Makes sense, right? McDonald’s business is burgers, and NBC’s business is television. If you want to advertise your burgers, you make an advertisement and NBC will screen it for you.

    But this is a very traditional paradigm and only applies to traditional approaches to video. Online, everything is different.

    McDonald’s not only produced 280 commercials for their burger, they also built their own online television network:

    Like a regular TV, you can skip over any of the 280 channels that McDonald’s has launched (each showing a loop of a different 280 burger advertisement, of course), surf from channel 52 to 53 to 54, or pull up a grid of all of the channels and choose your favorite.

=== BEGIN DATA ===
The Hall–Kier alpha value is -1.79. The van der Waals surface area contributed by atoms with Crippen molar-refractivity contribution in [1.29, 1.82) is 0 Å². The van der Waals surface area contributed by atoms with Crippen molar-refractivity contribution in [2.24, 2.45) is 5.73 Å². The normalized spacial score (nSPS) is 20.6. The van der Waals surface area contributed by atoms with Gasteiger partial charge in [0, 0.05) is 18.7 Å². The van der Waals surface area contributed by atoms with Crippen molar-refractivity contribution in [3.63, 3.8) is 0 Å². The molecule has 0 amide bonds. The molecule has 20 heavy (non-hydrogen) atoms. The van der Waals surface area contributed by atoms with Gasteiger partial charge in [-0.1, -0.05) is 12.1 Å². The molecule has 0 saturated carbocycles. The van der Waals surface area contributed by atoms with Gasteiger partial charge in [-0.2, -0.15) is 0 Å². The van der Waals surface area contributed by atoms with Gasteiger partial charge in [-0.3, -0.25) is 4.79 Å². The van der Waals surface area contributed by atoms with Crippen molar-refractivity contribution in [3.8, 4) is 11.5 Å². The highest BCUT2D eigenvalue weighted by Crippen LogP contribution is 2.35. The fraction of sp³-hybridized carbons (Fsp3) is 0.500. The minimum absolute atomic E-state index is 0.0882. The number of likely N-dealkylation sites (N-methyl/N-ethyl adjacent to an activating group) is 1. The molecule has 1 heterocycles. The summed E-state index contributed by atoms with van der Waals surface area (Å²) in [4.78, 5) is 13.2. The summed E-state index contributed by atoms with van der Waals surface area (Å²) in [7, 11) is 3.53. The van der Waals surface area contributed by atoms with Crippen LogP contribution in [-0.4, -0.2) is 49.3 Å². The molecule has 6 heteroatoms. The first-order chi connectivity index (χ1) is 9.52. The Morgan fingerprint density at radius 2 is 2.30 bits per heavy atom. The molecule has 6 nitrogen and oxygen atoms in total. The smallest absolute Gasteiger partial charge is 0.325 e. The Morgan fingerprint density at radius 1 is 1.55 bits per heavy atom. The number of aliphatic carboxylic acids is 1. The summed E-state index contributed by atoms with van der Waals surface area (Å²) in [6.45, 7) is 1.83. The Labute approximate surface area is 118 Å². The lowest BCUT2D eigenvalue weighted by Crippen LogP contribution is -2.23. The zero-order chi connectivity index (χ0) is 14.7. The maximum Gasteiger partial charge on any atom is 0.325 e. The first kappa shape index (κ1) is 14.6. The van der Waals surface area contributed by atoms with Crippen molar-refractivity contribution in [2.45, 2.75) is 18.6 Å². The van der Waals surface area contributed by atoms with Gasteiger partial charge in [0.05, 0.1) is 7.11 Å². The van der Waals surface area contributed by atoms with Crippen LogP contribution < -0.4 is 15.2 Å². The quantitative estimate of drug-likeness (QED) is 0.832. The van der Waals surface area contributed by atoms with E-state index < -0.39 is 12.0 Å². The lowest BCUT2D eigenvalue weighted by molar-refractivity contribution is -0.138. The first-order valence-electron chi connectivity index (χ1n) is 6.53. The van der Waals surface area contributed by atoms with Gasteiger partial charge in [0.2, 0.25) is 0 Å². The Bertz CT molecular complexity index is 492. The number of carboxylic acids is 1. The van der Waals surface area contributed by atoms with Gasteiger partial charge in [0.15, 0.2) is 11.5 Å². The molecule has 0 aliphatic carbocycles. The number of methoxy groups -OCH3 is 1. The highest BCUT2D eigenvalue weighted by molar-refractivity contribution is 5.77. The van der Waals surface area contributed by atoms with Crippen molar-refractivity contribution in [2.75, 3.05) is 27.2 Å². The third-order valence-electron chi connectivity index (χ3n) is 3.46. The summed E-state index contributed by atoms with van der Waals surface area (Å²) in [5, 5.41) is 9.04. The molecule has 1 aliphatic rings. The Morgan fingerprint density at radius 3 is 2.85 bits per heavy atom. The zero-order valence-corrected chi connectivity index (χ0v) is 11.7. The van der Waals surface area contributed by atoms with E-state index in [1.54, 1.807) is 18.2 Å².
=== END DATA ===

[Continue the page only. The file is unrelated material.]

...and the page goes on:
In other words, online video has empowered McDonald’s to produce hundreds of different commercials as well as hundreds of different television-style channels to screen them on, and an entire television network hosting all of these channels.

    Online video has enabled McDonald’s to think well outside of the box in terms of what they can create. Not only have they left the constraints of the television network behind, they’ve built their own network!

    Online Video Lets You Promote Effective Action


    You’ve likely seen a television commercial that urges you to visit a website, retweet with a hashtag, or connect with the brand on Facebook. To some extent these efforts can be successful, but they count on a couple, of things working exactly the way that the brand expects.

    First, they need the audience member to act fast – the recall is only going to decrease as the time between the advertisement and the action increases.